Even though these two groups of specialists diverged in their thinking about treatment, Barry noted that they seemed to be painting accurate pictures for patients when estimating the risk of side effects. Using data from the National Cancer Institute's Prostate Cancer Outcomes Study, which is looking at quality-of-life issues subsequent to treatment, Barry pointed out that these patients' actual experiences with side effects tended to match up with urologists' and radiation oncologists' predictions in his survey.

However, he was also quick to point out that side effects can vary according to where a procedure is done. With radical prostatectomy, Barry noted, side effects can range widely due to variations in technique and a "volume-outcome relationship" -- surgeons who perform more procedures are likely to produce better results. He cited a study by Dr. Walsh of Johns Hopkins University, which reported that the rates for recovery of urinary continence and sexual function were much better for patients treated by an experienced surgeon at a high-volume center (Urology 2000 Jan; 55(1): 58-61).

Unfortunately, there is not enough information available to say which treatment is best for the man with localized, moderately differentiated prostate cancer (meaning that he does not have the most aggressive form of the disease, as suggested by cell appearance). "There are few randomized clinical trials available yet for localized prostate cancer," Dr. Barry noted, but they are the best way to get more definite answers. At the same time, thanks to PSA testing, more and more men are being diagnosed with localized, early-stage prostate cancer. In the absence of hard data, those men will have to work with their physicians to make the most educated choice they can.

Does Early Treatment Make a Real Difference?

There's also the pressing question of whether the push toward finding and treating prostate cancer early in this "PSA era" really makes a difference in survival. Two large-scale trials -- the NCI's Prostate, Lung, Colorectal and Ovarian Cancer Screening Trial and the European Randomized Study of Screening for Prostate Cancer -- likely will provide answers about the costs versus benefits of screening in the next several years. Dr. Barry noted that the dramatic spike in prostate cancer rates seen in the early 1990s was a direct result of the availability of PSA testing. "We doubled incidence simply by looking for it earlier," he said. Mortality rates remained approximately the same between 1987 and 1997, he added.

He noted that one of the biggest difficulties researchers face in studying PSA-era outcomes is allowing sufficient time for follow-up. Since men are being diagnosed so much earlier that they were in the pre-PSA era, they must be followed longer after treatment, too -- particularly if we want to make accurate comparisons between pre-PSA and PSA-era data. "There are big differences in lead time [before diagnosis]," Barry said, "and we have to take these into account." The biggest problem with some of the data that is available, he said, is "insufficient follow-up." Researchers simply have not been able to follow PSA-era men long enough to make accurate judgments.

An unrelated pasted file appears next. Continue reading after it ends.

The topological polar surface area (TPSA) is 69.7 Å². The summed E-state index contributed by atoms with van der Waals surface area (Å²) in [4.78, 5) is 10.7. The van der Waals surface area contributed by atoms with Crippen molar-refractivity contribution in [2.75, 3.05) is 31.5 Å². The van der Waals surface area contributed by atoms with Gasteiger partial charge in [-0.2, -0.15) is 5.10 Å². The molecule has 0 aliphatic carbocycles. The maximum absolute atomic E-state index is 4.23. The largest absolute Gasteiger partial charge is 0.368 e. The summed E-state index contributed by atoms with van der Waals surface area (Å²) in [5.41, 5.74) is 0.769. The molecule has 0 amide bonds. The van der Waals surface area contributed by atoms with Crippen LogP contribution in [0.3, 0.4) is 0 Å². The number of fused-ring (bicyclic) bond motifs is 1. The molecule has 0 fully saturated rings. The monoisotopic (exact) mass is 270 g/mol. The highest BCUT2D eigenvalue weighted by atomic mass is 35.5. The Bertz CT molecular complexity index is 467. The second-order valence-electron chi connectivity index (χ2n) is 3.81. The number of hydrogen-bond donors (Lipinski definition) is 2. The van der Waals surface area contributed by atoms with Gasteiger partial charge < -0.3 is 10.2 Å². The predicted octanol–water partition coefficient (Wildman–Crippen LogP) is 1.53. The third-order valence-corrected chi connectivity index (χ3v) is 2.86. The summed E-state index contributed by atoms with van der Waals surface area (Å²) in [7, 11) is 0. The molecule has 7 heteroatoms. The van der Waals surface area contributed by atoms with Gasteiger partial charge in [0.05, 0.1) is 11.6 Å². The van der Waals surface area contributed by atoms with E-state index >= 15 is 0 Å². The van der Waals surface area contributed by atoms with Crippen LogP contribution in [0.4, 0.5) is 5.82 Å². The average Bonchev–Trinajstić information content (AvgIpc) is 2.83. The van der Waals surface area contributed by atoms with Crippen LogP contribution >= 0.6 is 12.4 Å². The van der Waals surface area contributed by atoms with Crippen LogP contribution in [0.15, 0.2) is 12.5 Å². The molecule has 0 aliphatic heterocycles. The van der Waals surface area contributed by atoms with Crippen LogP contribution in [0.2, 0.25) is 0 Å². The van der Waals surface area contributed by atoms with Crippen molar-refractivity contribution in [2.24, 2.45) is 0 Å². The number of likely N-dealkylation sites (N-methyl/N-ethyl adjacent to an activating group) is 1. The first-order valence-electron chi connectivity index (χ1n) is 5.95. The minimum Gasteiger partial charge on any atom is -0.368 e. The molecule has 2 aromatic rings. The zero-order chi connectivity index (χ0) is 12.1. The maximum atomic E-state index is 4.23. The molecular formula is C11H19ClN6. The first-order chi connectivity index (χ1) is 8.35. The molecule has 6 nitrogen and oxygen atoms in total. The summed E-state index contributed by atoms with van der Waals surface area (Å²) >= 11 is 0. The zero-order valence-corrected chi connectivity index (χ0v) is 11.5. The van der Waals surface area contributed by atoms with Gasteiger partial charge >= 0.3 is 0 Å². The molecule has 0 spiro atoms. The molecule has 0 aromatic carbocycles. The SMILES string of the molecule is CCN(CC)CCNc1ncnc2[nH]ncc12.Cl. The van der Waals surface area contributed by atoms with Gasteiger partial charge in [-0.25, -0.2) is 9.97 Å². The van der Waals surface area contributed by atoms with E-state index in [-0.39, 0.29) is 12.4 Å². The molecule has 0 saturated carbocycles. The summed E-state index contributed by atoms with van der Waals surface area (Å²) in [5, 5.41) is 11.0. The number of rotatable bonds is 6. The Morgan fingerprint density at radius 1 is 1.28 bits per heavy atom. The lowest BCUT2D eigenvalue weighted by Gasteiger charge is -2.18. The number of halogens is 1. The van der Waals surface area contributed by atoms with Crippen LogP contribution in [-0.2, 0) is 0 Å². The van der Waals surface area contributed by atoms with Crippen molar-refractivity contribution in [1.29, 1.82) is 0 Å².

Barry is now collaborating with other researchers on a comparative study of men in Seattle versus those in Connecticut. He explained that Seattle adopted early detection and aggressive treatment for prostate cancer early in the PSA era (1987-90), while Connecticut did not. The study has been following a group of men since 1987. So far, researchers have found that Seattle men were twice as likely to have a prostate biopsy, twice as likely to be diagnosed with prostate cancer, and six times as likely to have radical prostatectomy. They were also getting more radiation therapy. So far, however, researchers have not seen an earlier impact on mortality rates in Seattle versus Connecticut. "It may be that we haven't followed the men long enough," Barry noted.

These results are very different from those published by Barsch et al. in a recent issue of the Journal of Urology. The researchers looked at 65,000 men ages 45 to 75 in Tyrol, a state in western Austria that adopted widespread PSA screening in 1993. In fact, two-thirds of the men had been tested by 1996. The researchers reported that population-based prostate cancer mortality rates had dropped 32 percent in 1997 and 42 percent in 1998 versus the rates for 1986-1990. They also found that the rates dropped faster than in the rest of Austria. "But it seems awfully early to see such benefit," Barry noted.

These sharply contrasting results helped Barry demonstrate his point that more research and more follow-up are needed before we will know whether finding prostate cancer early and treating it actually impacts mortality.

"The chances of being told you have prostate cancer are definitely higher," Barry said. "I would like to see the day when you can be definitively told that your likelihood of surviving is higher as well."